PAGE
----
Travelers who book accommodation through Airbnb will begin paying a 3% occupancy tax in Mexico City June 1.
The city signed an agreement Wednesday with the online accommodation booking service, which will collect the tax and remit it to the city government.
The agreement responds to concerns by the hotel industry about an unregulated and informal system of lodging.
Given the numbers, it is not surprising that hotels are concerned.
Airbnb reports having 5,500 hosts registered in Mexico City last year, who welcomed 143,000 guests, a 174% increase over 2015.
It estimates that the economic benefit totaled 1.574 billion pesos through guests’ expenditures on lodging and other goods and services.
Mayor Miguel Ángel Mancera said the accord permits the city to work with Airbnb in a formal manner. Hotel owners, he said, did not want to see informal, unregulated activity in the hospitality industry.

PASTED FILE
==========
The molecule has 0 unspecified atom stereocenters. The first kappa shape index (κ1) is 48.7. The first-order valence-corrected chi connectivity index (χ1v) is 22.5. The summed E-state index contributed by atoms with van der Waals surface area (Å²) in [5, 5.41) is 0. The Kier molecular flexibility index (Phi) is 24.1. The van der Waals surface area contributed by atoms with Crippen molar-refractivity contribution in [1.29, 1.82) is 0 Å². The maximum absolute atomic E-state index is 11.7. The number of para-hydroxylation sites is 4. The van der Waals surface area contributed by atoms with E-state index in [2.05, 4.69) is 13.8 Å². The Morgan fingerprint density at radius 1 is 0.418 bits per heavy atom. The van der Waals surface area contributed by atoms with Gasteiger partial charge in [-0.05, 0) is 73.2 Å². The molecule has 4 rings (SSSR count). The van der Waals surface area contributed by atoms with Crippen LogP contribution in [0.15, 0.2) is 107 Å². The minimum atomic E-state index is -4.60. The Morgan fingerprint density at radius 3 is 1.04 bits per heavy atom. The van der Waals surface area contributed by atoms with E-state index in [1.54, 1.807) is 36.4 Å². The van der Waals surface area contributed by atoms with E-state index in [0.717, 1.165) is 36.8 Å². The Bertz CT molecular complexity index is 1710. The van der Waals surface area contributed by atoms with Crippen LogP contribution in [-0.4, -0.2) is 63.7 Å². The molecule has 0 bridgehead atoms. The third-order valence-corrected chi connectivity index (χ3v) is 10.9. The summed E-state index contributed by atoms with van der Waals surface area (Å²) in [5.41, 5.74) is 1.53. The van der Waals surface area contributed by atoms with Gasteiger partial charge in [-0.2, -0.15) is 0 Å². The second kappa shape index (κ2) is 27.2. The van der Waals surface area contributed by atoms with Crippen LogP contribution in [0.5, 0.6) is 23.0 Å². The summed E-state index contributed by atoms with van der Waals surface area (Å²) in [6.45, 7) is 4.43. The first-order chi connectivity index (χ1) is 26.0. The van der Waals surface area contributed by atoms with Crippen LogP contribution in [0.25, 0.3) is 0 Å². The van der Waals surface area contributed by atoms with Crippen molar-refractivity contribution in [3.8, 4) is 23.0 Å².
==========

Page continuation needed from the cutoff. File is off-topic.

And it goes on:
The mayor also stated it was “a fact” that the service does not compete with hotels. “The users of this platform have a maximum average age of 35 . . . [and] they’re looking for another type of experience.”
In other jurisdictions, Airbnb has not been quite so accommodating, fighting lawsuits in the United States and elsewhere over housing-related issues.
But Bloomberg reported today that the company is taking an unusual approach in Latin America by giving governments what they want.
It said Airbnb intends to replicate the tax model throughout the region, which is now its fastest-growing market. It includes Mexico, South America and parts of the Caribbean, including Cuba, with 250,000 properties listed.
The company’s regional manager for policy, Chris LeHane, said agreements such as that with Mexico City allow communities to prosper and hosts to comply with their tax obligations. Those hosts, he said, are mostly middle-class citizens who offer their homes for rent for additional income.